An un-listed company, whether it focuses on a single project or has various portfolios, has the leeway to make decisions in accordance with its corporate strategies. However, the norm for listed company is that they should strive to increase their survival rate as high as possible by building portfolios. This is because an IPO (Initial Public Offering) is  a sort of social commitment to business stability so that the general public can confidently trade the company's stocks. 

In this aspect, credibility is even more important. Even with the best possible efforts, a clinical trial can still fail. We have already recognized that this is a possible. However, deceptive reporting or concealing data or financial information is a completely different story from the failure of a clinical trial because it indicates fraudulent behavior on the part of a company that is aware of a problem and has intentionally sought to conceal it.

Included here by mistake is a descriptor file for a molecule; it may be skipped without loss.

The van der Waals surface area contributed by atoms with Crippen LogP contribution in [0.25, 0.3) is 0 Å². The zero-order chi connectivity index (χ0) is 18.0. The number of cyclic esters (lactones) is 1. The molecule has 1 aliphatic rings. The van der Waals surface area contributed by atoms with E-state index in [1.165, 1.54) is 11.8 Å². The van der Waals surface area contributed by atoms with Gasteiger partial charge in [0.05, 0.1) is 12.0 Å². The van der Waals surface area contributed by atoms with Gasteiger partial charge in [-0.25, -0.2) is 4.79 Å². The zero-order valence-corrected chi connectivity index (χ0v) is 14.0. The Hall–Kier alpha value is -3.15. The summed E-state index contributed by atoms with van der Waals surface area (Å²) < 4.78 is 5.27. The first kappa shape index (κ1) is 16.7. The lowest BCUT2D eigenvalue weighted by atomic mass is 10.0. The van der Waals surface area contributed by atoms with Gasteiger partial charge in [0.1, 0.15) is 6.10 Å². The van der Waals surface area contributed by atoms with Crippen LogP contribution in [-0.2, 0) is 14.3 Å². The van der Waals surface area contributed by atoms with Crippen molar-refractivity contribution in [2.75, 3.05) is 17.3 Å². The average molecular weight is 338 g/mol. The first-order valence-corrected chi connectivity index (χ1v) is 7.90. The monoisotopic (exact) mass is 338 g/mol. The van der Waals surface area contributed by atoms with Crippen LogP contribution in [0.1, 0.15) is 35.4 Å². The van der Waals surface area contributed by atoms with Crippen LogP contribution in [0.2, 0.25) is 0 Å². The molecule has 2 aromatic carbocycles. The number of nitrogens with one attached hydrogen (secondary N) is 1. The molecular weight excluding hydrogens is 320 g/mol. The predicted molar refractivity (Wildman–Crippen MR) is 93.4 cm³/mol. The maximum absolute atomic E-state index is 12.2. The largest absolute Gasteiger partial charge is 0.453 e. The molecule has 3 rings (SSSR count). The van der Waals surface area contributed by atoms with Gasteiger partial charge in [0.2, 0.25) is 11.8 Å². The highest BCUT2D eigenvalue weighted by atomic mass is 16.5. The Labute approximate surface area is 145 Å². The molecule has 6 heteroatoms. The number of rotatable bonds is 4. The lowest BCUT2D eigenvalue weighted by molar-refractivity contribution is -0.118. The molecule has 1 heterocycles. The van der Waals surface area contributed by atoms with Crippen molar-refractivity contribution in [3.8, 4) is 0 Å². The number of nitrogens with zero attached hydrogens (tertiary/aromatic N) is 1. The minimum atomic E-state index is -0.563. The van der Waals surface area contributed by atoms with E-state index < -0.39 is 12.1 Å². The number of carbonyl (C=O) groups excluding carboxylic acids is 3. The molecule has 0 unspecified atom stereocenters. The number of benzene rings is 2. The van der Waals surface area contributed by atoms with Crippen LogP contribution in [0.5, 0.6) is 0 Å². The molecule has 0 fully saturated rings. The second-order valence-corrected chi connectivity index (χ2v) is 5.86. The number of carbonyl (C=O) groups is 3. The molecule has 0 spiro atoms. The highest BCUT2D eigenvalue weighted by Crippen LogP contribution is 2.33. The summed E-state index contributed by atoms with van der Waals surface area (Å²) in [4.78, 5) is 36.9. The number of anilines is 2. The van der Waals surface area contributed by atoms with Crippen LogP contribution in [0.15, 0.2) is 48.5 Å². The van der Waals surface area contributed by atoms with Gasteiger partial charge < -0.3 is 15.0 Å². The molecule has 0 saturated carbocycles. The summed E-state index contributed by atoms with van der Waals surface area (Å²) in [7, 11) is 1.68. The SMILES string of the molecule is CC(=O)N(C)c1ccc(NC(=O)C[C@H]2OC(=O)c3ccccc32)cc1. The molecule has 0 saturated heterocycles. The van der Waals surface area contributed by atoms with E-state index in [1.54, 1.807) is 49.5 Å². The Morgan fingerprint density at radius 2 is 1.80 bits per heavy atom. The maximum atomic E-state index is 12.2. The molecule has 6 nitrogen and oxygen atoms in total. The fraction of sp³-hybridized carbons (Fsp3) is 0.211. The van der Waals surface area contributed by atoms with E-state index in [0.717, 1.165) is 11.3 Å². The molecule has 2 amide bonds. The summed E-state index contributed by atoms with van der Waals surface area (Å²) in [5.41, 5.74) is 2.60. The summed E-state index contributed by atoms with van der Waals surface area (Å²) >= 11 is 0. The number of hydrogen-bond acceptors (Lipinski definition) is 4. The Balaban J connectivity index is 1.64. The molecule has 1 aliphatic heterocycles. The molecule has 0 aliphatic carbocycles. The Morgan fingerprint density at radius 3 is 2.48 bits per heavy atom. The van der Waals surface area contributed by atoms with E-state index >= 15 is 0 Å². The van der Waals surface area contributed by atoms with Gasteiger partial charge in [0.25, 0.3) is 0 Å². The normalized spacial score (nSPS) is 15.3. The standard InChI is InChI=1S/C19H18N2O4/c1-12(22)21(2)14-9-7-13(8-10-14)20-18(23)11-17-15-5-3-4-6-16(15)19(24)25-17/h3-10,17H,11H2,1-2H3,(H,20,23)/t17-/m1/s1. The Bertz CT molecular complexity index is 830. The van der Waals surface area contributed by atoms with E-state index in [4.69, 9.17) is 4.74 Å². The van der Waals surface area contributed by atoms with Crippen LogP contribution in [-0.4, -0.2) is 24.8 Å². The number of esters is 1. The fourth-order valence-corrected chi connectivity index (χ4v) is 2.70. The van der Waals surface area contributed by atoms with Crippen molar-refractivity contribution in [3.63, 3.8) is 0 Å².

In terms of bio-business in particular, until a new medicine is finally approved by a regulatory body and released into the market, its value exists in the form of data. As data is an invisible, intangible asset, if anyone conceals or manipulates it, that could compromise the very credibility which is the backbone of the bio-industry. Thus, tolerance of a company that causes such an issue could contribute to the destruction of the industry altogether. Given the purpose of the Technology Special Listing System which is a primary route for domestic biotech firms to be listed on KOSDAQ, I believe any company with an issue of credibility shall be expelled from the market based on a "one strike and you're out" policy. Later, if the company resolves the issue and demonstrates its business growth, it could be allowed to pursue a re-listing.